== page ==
Co-Director, Arts and Humanities Institute
(208) 426-7090 | LA-209C
Dr. O’Connor teaches undergraduate and graduate courses in the Literature Program, and her particular areas of interest are in 20th/21st-century American literature, specifically American drama. Her most recent publications explore connections between law and the humanities. In her 2016 book, Law and Sexuality in Tennessee Williams’s America, Dr. O’Connor analyses the interplay of select topics defined and debated in law’s texts with those same topics in Williams’s personal and imaginative texts. The book demonstrates Williams’s preoccupation with major twentieth-century concerns, including significant legal and cultural dialogues about identity formation, intimacy, privacy, and difference.
Dr. O’Connor was named a College of Arts and Sciences Distinguished Faculty member in 2015.
Dr. O’Connor’s current book project, “Mental States: Asylums and American Drama,” is in the early stages of research. She has been awarded a National Endowment for the Humanities grant to advance this project as a member of a 2017 NEH Summer Institute on “American Material Culture: 19th-C New York.” She will spend four weeks in New York City studying material objects and the spaces they occupy, in order to focus on social and cultural practices in mental asylum design and structures. Asylum materials and settings, particularly as they reproduced domestic life within an institutional system, will serve as the starting point for her analysis of the material culture of dramatic works that stage mental illness.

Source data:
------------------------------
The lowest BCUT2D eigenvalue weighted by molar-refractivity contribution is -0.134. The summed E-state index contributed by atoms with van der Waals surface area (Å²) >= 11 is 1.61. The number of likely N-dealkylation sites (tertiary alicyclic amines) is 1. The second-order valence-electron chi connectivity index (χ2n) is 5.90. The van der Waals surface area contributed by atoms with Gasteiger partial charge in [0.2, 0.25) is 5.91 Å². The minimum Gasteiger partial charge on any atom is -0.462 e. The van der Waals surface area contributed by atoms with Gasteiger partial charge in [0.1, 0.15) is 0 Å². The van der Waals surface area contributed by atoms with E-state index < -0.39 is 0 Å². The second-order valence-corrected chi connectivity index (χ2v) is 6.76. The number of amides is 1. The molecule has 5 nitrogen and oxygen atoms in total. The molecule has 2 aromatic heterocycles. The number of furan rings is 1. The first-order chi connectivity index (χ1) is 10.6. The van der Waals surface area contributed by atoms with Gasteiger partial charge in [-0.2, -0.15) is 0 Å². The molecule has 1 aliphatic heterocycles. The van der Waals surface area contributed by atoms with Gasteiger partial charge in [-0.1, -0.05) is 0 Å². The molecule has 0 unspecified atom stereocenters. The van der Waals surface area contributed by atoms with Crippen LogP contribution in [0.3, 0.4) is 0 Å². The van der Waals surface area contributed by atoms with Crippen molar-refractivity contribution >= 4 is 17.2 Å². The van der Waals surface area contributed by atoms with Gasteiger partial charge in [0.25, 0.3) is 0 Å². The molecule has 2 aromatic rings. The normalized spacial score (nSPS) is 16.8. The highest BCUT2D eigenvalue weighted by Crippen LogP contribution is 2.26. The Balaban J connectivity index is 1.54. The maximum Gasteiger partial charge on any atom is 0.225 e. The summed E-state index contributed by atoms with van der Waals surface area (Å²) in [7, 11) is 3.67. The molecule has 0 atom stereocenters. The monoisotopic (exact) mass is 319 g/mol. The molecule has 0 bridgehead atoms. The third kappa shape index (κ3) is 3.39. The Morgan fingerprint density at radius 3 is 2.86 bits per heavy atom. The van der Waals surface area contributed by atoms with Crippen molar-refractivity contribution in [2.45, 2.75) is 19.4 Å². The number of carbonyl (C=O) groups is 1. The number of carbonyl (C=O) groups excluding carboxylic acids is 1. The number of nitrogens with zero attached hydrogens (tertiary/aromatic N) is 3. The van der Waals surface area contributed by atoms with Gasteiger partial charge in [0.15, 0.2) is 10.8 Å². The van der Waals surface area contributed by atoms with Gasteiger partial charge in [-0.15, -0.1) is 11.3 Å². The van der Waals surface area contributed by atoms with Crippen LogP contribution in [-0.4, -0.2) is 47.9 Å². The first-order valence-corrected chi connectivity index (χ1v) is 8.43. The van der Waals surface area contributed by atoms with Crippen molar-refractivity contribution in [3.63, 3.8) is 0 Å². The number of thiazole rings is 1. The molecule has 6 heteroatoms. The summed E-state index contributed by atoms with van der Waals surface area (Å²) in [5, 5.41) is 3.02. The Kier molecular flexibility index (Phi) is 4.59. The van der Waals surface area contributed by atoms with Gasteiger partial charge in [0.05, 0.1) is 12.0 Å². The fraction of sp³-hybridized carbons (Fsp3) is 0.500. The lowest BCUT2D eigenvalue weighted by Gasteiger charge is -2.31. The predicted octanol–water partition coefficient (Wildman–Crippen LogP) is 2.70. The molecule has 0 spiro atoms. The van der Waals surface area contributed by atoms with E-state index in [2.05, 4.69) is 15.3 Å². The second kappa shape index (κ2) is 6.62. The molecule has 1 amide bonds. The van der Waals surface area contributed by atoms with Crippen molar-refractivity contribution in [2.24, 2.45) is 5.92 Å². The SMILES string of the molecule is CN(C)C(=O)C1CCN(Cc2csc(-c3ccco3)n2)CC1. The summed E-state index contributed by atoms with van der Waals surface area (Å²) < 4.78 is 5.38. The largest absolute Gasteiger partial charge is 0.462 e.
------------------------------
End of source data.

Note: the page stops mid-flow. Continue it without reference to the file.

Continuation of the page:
- Ph.D., English, University of California at Davis
- M.A., English, University of California at Davis
- B.A., English, University of California at Santa Barbara
American Drama, Tennessee Williams, 20th/21st-century American Literature, Law and Humanities
- Law and Sexuality in Tennessee Williams’s America (Fairleigh Dickinson University Press, 2016)
- With Stephanie Bacon. The Arc of a Dance: 25 Years of Idaho Dance Theatre (2014)
- Documentary Trial Plays in Contemporary American Theater (Southern Illinois University Press, 2013)
Upcoming courses include ENGL 389 Studies in Drama (American Women Playwrights) and ENGL 530 American Women on Stage and Screen.